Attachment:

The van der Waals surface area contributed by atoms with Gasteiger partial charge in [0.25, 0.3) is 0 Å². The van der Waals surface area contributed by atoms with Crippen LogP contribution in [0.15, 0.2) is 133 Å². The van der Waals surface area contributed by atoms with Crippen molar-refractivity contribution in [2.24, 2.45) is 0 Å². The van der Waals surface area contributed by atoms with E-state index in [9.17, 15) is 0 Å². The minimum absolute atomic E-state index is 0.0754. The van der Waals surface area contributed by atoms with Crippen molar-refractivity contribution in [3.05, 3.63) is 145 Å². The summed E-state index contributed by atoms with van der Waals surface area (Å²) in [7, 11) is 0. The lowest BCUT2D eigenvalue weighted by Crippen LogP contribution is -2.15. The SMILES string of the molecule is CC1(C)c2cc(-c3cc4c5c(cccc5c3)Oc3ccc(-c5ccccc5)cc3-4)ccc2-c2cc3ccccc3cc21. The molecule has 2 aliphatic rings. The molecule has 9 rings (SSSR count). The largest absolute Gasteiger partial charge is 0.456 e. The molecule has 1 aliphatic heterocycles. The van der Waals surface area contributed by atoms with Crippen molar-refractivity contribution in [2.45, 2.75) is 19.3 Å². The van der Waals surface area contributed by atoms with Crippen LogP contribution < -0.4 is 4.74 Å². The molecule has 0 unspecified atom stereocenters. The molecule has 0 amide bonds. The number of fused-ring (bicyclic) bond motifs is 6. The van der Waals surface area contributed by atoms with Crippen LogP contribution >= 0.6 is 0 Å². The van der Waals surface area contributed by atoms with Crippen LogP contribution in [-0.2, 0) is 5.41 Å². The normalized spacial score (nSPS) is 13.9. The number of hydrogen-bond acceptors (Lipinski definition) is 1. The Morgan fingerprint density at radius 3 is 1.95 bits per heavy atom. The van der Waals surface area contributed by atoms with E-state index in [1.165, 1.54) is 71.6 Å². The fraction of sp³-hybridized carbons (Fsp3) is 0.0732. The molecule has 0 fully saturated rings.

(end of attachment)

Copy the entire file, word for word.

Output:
The van der Waals surface area contributed by atoms with Gasteiger partial charge in [0.25, 0.3) is 0 Å². The van der Waals surface area contributed by atoms with Crippen LogP contribution in [0.15, 0.2) is 133 Å². The van der Waals surface area contributed by atoms with Crippen molar-refractivity contribution in [2.24, 2.45) is 0 Å². The van der Waals surface area contributed by atoms with E-state index in [9.17, 15) is 0 Å². The minimum absolute atomic E-state index is 0.0754. The van der Waals surface area contributed by atoms with Crippen molar-refractivity contribution in [3.05, 3.63) is 145 Å². The summed E-state index contributed by atoms with van der Waals surface area (Å²) in [7, 11) is 0. The lowest BCUT2D eigenvalue weighted by Crippen LogP contribution is -2.15. The SMILES string of the molecule is CC1(C)c2cc(-c3cc4c5c(cccc5c3)Oc3ccc(-c5ccccc5)cc3-4)ccc2-c2cc3ccccc3cc21. The molecule has 2 aliphatic rings. The molecule has 9 rings (SSSR count). The largest absolute Gasteiger partial charge is 0.456 e. The molecule has 1 aliphatic heterocycles. The van der Waals surface area contributed by atoms with Crippen molar-refractivity contribution in [2.45, 2.75) is 19.3 Å². The van der Waals surface area contributed by atoms with Crippen LogP contribution < -0.4 is 4.74 Å². The molecule has 0 unspecified atom stereocenters. The molecule has 0 amide bonds. The number of fused-ring (bicyclic) bond motifs is 6. The van der Waals surface area contributed by atoms with Crippen LogP contribution >= 0.6 is 0 Å². The van der Waals surface area contributed by atoms with Crippen LogP contribution in [-0.2, 0) is 5.41 Å². The normalized spacial score (nSPS) is 13.9. The number of hydrogen-bond acceptors (Lipinski definition) is 1. The Morgan fingerprint density at radius 3 is 1.95 bits per heavy atom. The van der Waals surface area contributed by atoms with E-state index in [1.165, 1.54) is 71.6 Å². The fraction of sp³-hybridized carbons (Fsp3) is 0.0732. The molecule has 0 fully saturated rings.